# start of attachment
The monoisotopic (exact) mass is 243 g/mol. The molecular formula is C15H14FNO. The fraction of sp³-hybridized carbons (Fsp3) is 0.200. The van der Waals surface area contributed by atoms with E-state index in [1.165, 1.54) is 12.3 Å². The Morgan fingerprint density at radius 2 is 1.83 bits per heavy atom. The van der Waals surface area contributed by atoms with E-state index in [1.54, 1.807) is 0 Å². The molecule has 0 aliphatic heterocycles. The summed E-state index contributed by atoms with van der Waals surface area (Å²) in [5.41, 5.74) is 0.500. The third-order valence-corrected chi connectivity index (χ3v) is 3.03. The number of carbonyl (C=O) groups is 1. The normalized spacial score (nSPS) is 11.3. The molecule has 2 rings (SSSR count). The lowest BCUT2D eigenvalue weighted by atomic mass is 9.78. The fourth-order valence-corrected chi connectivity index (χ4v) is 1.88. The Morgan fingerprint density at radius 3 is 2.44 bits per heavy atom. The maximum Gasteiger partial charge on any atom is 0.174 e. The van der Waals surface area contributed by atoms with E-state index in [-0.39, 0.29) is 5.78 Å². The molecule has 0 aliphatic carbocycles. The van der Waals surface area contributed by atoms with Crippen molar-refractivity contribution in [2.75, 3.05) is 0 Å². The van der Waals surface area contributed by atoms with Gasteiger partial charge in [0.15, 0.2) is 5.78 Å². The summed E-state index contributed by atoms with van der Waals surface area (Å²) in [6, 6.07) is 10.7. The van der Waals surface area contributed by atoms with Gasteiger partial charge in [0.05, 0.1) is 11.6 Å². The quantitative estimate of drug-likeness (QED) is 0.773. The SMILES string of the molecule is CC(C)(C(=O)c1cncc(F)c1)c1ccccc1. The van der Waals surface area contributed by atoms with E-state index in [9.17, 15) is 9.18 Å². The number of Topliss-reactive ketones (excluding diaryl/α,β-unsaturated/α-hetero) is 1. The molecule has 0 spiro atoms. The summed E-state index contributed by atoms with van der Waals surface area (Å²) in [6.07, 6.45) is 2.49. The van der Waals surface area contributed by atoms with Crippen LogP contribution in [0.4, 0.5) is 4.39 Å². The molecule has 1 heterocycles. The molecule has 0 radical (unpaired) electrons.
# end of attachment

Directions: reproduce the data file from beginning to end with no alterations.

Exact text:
The monoisotopic (exact) mass is 243 g/mol. The molecular formula is C15H14FNO. The fraction of sp³-hybridized carbons (Fsp3) is 0.200. The van der Waals surface area contributed by atoms with E-state index in [1.165, 1.54) is 12.3 Å². The Morgan fingerprint density at radius 2 is 1.83 bits per heavy atom. The van der Waals surface area contributed by atoms with E-state index in [1.54, 1.807) is 0 Å². The molecule has 0 aliphatic heterocycles. The summed E-state index contributed by atoms with van der Waals surface area (Å²) in [5.41, 5.74) is 0.500. The third-order valence-corrected chi connectivity index (χ3v) is 3.03. The number of carbonyl (C=O) groups is 1. The normalized spacial score (nSPS) is 11.3. The molecule has 2 rings (SSSR count). The lowest BCUT2D eigenvalue weighted by atomic mass is 9.78. The fourth-order valence-corrected chi connectivity index (χ4v) is 1.88. The Morgan fingerprint density at radius 3 is 2.44 bits per heavy atom. The maximum Gasteiger partial charge on any atom is 0.174 e. The van der Waals surface area contributed by atoms with E-state index in [-0.39, 0.29) is 5.78 Å². The molecule has 0 aliphatic carbocycles. The van der Waals surface area contributed by atoms with Crippen molar-refractivity contribution in [2.75, 3.05) is 0 Å². The van der Waals surface area contributed by atoms with Gasteiger partial charge in [0.15, 0.2) is 5.78 Å². The summed E-state index contributed by atoms with van der Waals surface area (Å²) in [6, 6.07) is 10.7. The van der Waals surface area contributed by atoms with Gasteiger partial charge in [0.05, 0.1) is 11.6 Å². The quantitative estimate of drug-likeness (QED) is 0.773. The SMILES string of the molecule is CC(C)(C(=O)c1cncc(F)c1)c1ccccc1. The van der Waals surface area contributed by atoms with E-state index in [9.17, 15) is 9.18 Å². The number of Topliss-reactive ketones (excluding diaryl/α,β-unsaturated/α-hetero) is 1. The molecule has 0 spiro atoms. The summed E-state index contributed by atoms with van der Waals surface area (Å²) in [6.07, 6.45) is 2.49. The van der Waals surface area contributed by atoms with Crippen LogP contribution in [0.4, 0.5) is 4.39 Å². The molecule has 1 heterocycles. The molecule has 0 radical (unpaired) electrons.